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  • Writer's pictureManushya Foundation

#DigitalRights📱The Internet is not equal for everybody!

As #Intersectional feminists, we want to see the internet become a place where everyone is treated equally. We are raising awareness about online gender-based violence and discrimination against LGBTIQ+ people and women. At Manushya, we promote equal rights in the online environment as much as we do in the offline world.

Some key data ⤵️

📌 Women are, overall, at a higher risk of cyberviolence but certain groups of women are at an even higher risk: activists, human rights defenders, journalists, and women in politics.

85% of women who are online have witnessed digital violence against other women.

📍In a three-year study of over 15 countries, findings show that Black, Indigenous, Jewish, Arab, Asian, and lesbian women journalists experienced the highest and most severe impacts of online violence.

💻 Online violence against women has a profound impact on women’s everyday lives. Almost 9 in 10 women restrict their online activity which, as a result, limits their access to employment, education, healthcare, and community.

🚩GLAAD’s Social Media Safety Index (SMSI) analyzes LGBTIQ+ people’s safety, privacy, and expression on the five biggest social media platforms (Facebook, Instagram, TikTok, Twitter, Youtube). In 2022, GLAAD found several issues:

  • Instagram has no policy to protect users against targeted deadnaming and misgendering;

  • YouTube does not disclose much information about the demonetization of LGBTIQ+ creators and content, despite it being an issue raised multiple times by advocates;

  • TikTok does not disclose any information about having a LGBTIQ+ policy lead or any formal training in place to educate employees in understanding the needs of LGBTIQ+ users.

Online violence is a reflection of our society’s beliefs and behaviors. If women and LGBTIQ+ people were treated equally in everyday life, online violence would not exist.

✊ At Manushya, we stand in solidarity with all women and LGBTIQ+ groups affected by such violence. We take online rights seriously and we will continue supporting individuals in their fight for equal human rights.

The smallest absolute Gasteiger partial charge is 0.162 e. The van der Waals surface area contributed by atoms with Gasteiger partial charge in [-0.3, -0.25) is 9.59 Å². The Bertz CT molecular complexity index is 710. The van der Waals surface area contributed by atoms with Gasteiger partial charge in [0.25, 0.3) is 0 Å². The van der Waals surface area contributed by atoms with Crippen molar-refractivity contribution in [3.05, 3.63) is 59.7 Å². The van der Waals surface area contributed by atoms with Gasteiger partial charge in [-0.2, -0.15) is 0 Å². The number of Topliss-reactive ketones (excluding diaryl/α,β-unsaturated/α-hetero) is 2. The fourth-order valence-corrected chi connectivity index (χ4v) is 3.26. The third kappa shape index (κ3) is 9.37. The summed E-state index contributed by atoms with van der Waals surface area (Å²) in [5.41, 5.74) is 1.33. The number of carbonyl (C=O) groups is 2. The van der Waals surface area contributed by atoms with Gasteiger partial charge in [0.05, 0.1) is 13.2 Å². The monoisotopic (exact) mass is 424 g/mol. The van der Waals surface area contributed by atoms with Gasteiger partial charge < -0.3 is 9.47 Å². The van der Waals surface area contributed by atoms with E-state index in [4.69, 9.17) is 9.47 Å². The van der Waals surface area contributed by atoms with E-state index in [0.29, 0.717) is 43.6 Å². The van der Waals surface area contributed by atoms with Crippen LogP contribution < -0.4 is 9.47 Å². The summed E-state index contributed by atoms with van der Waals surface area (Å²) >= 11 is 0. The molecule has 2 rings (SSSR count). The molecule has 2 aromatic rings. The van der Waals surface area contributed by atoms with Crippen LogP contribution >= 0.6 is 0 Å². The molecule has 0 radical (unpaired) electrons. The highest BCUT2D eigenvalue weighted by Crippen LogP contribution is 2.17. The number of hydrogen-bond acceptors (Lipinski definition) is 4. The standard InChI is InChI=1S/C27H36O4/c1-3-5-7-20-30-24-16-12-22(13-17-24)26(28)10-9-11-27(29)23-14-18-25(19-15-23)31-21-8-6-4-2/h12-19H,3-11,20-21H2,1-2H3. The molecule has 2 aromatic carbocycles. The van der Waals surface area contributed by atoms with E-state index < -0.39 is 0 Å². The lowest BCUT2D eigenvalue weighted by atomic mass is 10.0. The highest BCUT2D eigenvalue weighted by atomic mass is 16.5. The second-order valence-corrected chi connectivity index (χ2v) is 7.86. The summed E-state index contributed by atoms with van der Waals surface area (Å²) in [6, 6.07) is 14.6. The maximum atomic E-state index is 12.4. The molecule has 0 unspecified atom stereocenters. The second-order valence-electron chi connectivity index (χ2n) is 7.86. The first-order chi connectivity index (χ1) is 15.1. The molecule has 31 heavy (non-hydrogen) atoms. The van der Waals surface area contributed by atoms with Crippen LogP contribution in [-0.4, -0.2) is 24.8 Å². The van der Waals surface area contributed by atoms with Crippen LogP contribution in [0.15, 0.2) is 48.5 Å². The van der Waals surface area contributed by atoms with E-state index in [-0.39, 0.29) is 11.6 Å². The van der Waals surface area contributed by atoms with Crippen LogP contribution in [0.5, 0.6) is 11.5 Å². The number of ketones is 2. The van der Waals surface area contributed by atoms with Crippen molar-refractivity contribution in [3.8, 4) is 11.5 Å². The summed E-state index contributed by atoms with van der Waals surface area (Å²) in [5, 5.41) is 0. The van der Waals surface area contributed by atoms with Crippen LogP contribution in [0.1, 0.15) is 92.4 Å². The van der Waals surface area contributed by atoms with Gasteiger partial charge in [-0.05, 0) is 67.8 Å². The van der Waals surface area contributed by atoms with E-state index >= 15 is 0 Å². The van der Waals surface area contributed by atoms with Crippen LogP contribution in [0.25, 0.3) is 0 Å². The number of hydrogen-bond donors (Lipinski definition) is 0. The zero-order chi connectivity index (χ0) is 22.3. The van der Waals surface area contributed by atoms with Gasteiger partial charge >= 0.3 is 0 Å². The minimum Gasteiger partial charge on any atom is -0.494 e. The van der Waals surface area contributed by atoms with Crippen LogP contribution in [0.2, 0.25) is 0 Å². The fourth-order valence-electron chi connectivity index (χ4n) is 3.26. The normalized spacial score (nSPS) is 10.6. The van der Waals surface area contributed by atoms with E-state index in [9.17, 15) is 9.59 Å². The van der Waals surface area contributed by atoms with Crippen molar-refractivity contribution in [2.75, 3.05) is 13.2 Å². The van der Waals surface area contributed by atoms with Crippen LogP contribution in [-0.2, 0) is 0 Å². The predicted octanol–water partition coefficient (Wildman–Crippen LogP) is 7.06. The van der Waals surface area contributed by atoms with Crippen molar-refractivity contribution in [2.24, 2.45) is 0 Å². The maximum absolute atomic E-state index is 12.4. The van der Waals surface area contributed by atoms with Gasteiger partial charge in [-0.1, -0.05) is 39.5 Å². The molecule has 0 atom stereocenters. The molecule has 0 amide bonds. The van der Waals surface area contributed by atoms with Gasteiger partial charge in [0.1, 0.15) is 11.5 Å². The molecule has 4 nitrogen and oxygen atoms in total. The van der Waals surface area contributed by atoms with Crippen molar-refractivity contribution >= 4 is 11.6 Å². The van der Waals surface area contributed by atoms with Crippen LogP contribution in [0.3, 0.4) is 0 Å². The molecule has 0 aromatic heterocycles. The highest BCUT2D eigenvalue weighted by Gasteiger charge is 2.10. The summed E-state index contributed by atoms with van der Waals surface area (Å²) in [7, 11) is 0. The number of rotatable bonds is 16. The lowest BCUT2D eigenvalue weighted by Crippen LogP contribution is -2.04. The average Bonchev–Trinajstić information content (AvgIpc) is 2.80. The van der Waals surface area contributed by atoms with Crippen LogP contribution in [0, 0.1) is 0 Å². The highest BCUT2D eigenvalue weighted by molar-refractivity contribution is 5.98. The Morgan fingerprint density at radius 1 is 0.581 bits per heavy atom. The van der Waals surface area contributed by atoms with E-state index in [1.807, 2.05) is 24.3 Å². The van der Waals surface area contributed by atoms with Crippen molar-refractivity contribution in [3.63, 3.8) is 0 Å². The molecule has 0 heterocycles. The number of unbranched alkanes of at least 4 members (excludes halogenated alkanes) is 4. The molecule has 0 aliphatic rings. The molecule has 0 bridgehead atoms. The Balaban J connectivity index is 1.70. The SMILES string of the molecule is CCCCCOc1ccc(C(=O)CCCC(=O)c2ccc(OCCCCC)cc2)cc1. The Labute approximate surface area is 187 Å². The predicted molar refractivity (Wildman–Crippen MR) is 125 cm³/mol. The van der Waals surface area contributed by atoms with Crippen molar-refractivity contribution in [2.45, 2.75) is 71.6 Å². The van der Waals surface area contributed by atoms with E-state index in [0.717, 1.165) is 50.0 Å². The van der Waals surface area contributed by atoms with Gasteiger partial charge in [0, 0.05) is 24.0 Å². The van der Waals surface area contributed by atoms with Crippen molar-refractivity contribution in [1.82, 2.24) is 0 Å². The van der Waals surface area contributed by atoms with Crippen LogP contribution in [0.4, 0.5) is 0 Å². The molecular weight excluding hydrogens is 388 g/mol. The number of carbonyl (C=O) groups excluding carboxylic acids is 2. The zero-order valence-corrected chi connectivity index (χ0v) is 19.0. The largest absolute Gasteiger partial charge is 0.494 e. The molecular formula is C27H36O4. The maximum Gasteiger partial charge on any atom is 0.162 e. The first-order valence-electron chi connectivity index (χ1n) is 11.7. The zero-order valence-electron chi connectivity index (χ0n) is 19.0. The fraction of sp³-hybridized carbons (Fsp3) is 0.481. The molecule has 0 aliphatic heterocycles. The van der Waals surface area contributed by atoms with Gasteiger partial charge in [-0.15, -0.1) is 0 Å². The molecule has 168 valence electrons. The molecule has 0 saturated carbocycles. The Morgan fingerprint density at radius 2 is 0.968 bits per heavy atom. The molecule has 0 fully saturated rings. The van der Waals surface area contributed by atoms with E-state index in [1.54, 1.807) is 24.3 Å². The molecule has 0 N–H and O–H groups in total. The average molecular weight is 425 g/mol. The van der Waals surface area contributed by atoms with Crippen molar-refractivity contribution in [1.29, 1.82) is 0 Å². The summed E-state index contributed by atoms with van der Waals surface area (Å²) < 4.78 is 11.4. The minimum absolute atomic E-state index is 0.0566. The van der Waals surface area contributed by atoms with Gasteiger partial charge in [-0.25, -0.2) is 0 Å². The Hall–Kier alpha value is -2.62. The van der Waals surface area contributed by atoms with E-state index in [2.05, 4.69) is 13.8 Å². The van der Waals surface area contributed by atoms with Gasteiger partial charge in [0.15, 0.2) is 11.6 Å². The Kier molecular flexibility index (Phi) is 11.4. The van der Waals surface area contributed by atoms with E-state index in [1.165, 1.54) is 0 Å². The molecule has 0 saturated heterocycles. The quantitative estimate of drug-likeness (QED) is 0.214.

#WeAreManushyan ♾️ Equal Human Beings

👉 While you’re here, have a look at our previous work to advocate for a safe internet in Southeast Asia and combat digital authoritarianism:

  1. #StopDigitalDictatorship Campaign in Southeast Asia

  2. Digital Rights are Human rights informative video, 19 April 2023

  3. Women, girls, and people of diverse genders are at a higher risk of digital harm, 31 March 2023

  4. Freedom on the Net 2022: Internet Freedom Remained Under Threat in Thailand, 19 October 2022

  5. Joint Submission to the United Nations Special Rapporteur on the Promotion and Protection of the Right to Freedom of Opinion and Expression: Freedom, Independence, Diversity of Media and the Safety of Journalists in Southeast Asia, January 2022

  6. Joint Submission to the United Nations High Commissioner for Human Rights: Human Rights Due Diligence, Tech Sector Responsibilities and Business Transparency, February 2022

  7. Joint Submission to the United Nations High Commissioner for Human Rights ‘The Right to Privacy in the Digital Age: Mass surveillance, Digital Contact-tracing, Social Media Monitoring, and Data Requests in Southeast Asia’, June 2022

  8. Thailand UPR III Factsheet on Digital Rights, 9 September 2021

  9. Thailand UPR III Joint Submission on Digital Rights to the 39th Session of the UPR Working Group: Digital Rights, 25 March 2021


  1. UN Women, Accelerating Efforts to Tackle Online and Technology Facilitate Violence Against Women and Girls (VAWG), (2022), available at:

  2. International Center for Journalists, The Chilling: A global study of online violence against women journalists, (November 2, 2022), available at:

  3. The Economist Intelligence Unit, Measuring the prevalence of online violence against women, (2021), available at:

  4. GLAAD, Social Media Safety Index, (2022), available at:


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